In March 2019, NASA’s Mars Curiosity rover captured two solar eclipses created by each of the planet’s tiny moons, Phobos and Deimos.

According to NASA, the Curiosity rover, which landed on Mars on August 6, 2012, “brought along eclipse glasses”. The solar filters on its Mast Camera (Mastcam) allow it to stare directly at the Sun. Over the past few weeks, Curiosity has been putting them to good use by sending back some spectacular imagery of solar eclipses caused by Phobos and Deimos, Mars’ two moons.

NASA’s Curiosity Rover captured solar eclipses from the surface of Mars. Martian moons Phobos and Deimos can be seen transiting the Sun.

In fact, since Deimos is so small compared to the disk of the Sun, scientists would say it’s transiting the Sun – the event cannot be considered as a solar eclipse.

Phobos, which is as wide as 16 miles (26 kilometers) across, was imaged on March 26, 2019 (the 2,359th sol, or Martian day, of Curiosity’s mission); Deimos, which is as wide as 10 miles (16 kilometers) across, was photographed on March 17, 2019 (Sol 2350).

Phobos, too, doesn’t completely cover the Sun, so it would be considered an annular eclipse.

Naturally, solar eclipses on Mars are not as spectacular as the solar eclipses here on Earth. Because the Sun and moon appear the same size in Earth’s sky: the Sun’s diameter is about 400 times greater – but the Sun is also about 400 times farther away. That’s how total solar eclipses occur when the Moon passes between the Sun and Earth.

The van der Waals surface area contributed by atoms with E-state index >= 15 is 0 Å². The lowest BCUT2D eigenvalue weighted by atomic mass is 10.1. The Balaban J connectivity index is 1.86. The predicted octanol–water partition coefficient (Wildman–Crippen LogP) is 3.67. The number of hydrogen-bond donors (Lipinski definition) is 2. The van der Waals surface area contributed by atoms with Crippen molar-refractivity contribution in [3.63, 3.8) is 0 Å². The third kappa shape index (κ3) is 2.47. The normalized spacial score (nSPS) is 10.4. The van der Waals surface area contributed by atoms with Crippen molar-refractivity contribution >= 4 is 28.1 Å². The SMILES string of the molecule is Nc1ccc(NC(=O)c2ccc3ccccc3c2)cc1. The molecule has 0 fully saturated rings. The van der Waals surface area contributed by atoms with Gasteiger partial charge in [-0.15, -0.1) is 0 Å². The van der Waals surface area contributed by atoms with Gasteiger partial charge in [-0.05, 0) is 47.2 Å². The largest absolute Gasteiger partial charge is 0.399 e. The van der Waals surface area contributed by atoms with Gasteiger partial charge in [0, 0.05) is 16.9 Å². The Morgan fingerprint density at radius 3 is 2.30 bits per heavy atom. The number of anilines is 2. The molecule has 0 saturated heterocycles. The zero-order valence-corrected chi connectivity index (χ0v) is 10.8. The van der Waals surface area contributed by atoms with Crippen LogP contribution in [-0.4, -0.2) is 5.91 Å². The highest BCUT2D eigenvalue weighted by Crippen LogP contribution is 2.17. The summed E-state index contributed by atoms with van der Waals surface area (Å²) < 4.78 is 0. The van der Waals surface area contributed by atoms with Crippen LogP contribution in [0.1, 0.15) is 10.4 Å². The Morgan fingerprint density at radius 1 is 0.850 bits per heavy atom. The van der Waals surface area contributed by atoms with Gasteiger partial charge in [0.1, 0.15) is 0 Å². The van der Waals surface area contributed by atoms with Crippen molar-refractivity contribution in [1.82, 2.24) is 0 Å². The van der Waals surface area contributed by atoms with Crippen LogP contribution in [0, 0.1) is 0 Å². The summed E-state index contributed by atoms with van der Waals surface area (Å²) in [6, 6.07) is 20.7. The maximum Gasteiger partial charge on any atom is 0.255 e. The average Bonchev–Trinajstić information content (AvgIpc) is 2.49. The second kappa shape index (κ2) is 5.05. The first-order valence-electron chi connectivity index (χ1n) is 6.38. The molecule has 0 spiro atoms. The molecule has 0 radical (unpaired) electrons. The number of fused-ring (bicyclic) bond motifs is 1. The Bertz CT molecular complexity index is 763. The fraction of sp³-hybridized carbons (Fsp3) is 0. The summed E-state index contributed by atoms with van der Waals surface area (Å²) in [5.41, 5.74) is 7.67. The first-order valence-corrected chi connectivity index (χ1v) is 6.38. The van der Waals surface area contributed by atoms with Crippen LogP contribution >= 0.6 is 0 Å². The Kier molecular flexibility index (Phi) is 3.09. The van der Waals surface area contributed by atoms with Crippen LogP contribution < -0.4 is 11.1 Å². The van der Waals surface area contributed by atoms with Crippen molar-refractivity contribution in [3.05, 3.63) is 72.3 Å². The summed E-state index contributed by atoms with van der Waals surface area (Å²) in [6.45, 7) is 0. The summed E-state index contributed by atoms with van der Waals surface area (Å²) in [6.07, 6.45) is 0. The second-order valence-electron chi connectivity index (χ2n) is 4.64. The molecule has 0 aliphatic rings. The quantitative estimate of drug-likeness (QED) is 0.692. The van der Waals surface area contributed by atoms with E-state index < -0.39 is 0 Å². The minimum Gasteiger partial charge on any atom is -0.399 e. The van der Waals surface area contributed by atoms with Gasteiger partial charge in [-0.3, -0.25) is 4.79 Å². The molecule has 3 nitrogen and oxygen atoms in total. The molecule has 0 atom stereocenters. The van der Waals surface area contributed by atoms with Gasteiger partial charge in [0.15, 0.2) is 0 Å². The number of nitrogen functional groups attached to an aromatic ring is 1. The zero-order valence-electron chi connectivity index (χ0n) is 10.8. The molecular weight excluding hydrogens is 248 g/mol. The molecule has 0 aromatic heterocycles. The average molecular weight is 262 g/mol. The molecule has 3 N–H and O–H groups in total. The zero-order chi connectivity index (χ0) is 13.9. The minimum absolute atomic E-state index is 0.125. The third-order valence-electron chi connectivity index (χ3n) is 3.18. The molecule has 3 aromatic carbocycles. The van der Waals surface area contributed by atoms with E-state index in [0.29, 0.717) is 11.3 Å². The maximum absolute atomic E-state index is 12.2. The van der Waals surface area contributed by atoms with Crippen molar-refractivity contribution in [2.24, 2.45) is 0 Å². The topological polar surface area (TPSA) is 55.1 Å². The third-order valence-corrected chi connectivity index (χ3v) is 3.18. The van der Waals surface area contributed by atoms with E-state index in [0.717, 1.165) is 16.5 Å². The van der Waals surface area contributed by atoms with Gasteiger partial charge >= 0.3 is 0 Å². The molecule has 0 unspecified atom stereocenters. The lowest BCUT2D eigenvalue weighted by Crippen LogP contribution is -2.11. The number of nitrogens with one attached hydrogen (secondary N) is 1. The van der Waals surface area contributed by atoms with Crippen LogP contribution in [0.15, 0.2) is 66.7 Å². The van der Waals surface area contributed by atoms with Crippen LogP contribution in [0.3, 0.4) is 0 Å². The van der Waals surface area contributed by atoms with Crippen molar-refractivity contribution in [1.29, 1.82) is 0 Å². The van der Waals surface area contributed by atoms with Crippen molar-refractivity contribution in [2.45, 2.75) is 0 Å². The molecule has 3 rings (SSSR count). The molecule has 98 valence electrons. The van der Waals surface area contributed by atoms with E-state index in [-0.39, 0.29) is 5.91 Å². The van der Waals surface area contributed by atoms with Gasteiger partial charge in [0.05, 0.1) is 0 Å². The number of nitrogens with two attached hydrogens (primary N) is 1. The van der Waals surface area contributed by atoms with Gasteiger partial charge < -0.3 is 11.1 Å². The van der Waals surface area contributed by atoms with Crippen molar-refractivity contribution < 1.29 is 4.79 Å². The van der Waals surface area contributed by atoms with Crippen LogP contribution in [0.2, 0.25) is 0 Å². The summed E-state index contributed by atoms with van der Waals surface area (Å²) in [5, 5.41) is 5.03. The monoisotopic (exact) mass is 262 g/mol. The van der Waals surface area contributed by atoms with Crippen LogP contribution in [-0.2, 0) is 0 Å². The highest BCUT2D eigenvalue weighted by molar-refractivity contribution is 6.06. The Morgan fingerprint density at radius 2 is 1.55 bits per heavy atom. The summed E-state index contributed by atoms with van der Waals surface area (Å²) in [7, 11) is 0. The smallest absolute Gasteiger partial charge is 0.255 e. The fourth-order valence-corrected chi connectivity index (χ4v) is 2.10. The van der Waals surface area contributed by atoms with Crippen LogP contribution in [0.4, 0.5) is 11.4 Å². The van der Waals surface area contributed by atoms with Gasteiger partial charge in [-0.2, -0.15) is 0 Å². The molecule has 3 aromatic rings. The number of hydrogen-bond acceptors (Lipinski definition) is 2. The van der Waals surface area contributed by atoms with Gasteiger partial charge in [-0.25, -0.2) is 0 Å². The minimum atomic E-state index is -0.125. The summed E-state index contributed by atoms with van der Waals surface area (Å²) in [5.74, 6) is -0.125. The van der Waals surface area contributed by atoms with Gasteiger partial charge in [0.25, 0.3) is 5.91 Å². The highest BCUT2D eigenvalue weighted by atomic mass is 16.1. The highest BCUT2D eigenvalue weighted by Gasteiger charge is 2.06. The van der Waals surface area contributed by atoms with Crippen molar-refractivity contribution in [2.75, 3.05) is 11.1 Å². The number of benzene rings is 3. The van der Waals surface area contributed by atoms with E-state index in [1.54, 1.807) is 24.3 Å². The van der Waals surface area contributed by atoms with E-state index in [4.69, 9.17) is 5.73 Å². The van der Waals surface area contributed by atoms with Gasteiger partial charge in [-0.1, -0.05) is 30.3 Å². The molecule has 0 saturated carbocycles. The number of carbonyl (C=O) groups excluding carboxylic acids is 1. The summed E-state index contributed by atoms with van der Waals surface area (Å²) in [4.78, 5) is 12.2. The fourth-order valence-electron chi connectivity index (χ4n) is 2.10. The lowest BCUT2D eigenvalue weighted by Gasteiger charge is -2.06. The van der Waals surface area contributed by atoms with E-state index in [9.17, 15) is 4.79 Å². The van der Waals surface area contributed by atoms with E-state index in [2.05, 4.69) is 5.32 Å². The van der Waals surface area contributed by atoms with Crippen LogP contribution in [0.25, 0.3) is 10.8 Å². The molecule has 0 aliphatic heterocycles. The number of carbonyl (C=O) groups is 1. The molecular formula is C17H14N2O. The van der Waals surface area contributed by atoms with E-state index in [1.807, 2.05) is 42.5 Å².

Solar eclipses on Mars
Solar eclipses on Mars. Up: Martian moon Phobos crossing in front of the Sun, as seen by NASA’s Curiosity Mars rover on Tuesday, March 26, 2019 (Sol 2359). Down: Martian moon Deimos crossing in front of the Sun, as seen by NASA’s Curiosity Mars rover on Sunday, March 17, 2019 (the 2,350th Martian day, or sol, of the mission).

To date, there have been eight observations of Deimos eclipsing the Sun from either Spirit, Opportunity, or Curiosity; there have been about 40 observations of Phobos.

There’s still a margin of uncertainty in the orbits of both Martian moons, but that shrinks with every eclipse that’s viewed from the Red Planet’s surface.


Both moons of Mars were discovered in 1877 by the American astronomer Asaph Hall (October 15, 1829 – November 22, 1907). Phobos is the innermost and larger of the two natural satellites of Mars.

Phobos (Mars I) is a small, irregularly shaped object with a mean radius of 11 km (7 mi) and is seven times as massive as the outer moon, Deimos. The moon is named after the Greek god Phobos, a son of Ares (Mars) and Aphrodite (Venus) and the personification of fear (cf. phobia).


Deimos (Mars II) is the smaller and outermost of the two natural satellites of Mars. has a mean radius of 6.2 km (3.9 mi) and takes 30.3 hours to orbit Mars.

Deimos is 23,460 km (14,580 mi) from Mars, much further than Phobos, which orbits about 6,000 km (3,700 mi) from the Martian surface.


M. Özgür Nevres

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